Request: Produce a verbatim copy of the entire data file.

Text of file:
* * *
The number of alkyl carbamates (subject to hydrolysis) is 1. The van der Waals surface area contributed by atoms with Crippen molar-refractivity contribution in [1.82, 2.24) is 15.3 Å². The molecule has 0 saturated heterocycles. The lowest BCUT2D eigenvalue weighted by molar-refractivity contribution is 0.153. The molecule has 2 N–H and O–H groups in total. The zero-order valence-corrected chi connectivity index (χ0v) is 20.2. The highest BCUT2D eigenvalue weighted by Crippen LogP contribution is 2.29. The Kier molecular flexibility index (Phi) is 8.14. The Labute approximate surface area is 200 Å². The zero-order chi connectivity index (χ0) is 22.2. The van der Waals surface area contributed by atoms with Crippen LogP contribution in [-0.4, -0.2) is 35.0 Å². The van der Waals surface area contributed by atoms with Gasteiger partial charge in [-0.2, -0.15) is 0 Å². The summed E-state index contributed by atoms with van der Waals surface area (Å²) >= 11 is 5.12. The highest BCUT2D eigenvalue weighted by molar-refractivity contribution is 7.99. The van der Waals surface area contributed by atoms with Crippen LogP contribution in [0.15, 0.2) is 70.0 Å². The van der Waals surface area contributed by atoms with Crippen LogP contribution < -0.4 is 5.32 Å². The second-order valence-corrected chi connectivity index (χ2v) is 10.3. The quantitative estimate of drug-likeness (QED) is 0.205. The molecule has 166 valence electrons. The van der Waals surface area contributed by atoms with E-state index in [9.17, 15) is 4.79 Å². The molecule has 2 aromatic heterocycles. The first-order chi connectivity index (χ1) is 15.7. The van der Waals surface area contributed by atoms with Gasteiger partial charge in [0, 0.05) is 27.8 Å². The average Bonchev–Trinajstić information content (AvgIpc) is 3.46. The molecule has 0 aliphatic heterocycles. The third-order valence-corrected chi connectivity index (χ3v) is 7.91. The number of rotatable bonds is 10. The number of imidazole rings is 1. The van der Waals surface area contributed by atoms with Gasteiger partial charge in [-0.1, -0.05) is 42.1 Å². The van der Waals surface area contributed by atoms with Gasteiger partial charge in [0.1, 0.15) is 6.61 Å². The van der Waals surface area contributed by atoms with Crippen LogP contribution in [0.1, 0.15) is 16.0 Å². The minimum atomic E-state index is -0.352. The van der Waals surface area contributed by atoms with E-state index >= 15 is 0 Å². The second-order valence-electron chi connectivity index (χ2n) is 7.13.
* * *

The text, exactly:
The number of alkyl carbamates (subject to hydrolysis) is 1. The van der Waals surface area contributed by atoms with Crippen molar-refractivity contribution in [1.82, 2.24) is 15.3 Å². The molecule has 0 saturated heterocycles. The lowest BCUT2D eigenvalue weighted by molar-refractivity contribution is 0.153. The molecule has 2 N–H and O–H groups in total. The zero-order valence-corrected chi connectivity index (χ0v) is 20.2. The highest BCUT2D eigenvalue weighted by Crippen LogP contribution is 2.29. The Kier molecular flexibility index (Phi) is 8.14. The Labute approximate surface area is 200 Å². The zero-order chi connectivity index (χ0) is 22.2. The van der Waals surface area contributed by atoms with Crippen LogP contribution in [-0.4, -0.2) is 35.0 Å². The van der Waals surface area contributed by atoms with Gasteiger partial charge in [-0.2, -0.15) is 0 Å². The summed E-state index contributed by atoms with van der Waals surface area (Å²) >= 11 is 5.12. The highest BCUT2D eigenvalue weighted by molar-refractivity contribution is 7.99. The van der Waals surface area contributed by atoms with Crippen LogP contribution in [0.15, 0.2) is 70.0 Å². The van der Waals surface area contributed by atoms with Crippen LogP contribution < -0.4 is 5.32 Å². The second-order valence-corrected chi connectivity index (χ2v) is 10.3. The quantitative estimate of drug-likeness (QED) is 0.205. The molecule has 166 valence electrons. The van der Waals surface area contributed by atoms with E-state index in [9.17, 15) is 4.79 Å². The molecule has 2 aromatic heterocycles. The first-order chi connectivity index (χ1) is 15.7. The van der Waals surface area contributed by atoms with Gasteiger partial charge in [0, 0.05) is 27.8 Å². The average Bonchev–Trinajstić information content (AvgIpc) is 3.46. The molecule has 0 aliphatic heterocycles. The third-order valence-corrected chi connectivity index (χ3v) is 7.91. The number of rotatable bonds is 10. The number of imidazole rings is 1. The van der Waals surface area contributed by atoms with Gasteiger partial charge in [-0.1, -0.05) is 42.1 Å². The van der Waals surface area contributed by atoms with Gasteiger partial charge in [0.1, 0.15) is 6.61 Å². The van der Waals surface area contributed by atoms with Crippen LogP contribution in [0.1, 0.15) is 16.0 Å². The minimum atomic E-state index is -0.352. The van der Waals surface area contributed by atoms with E-state index >= 15 is 0 Å². The second-order valence-electron chi connectivity index (χ2n) is 7.13.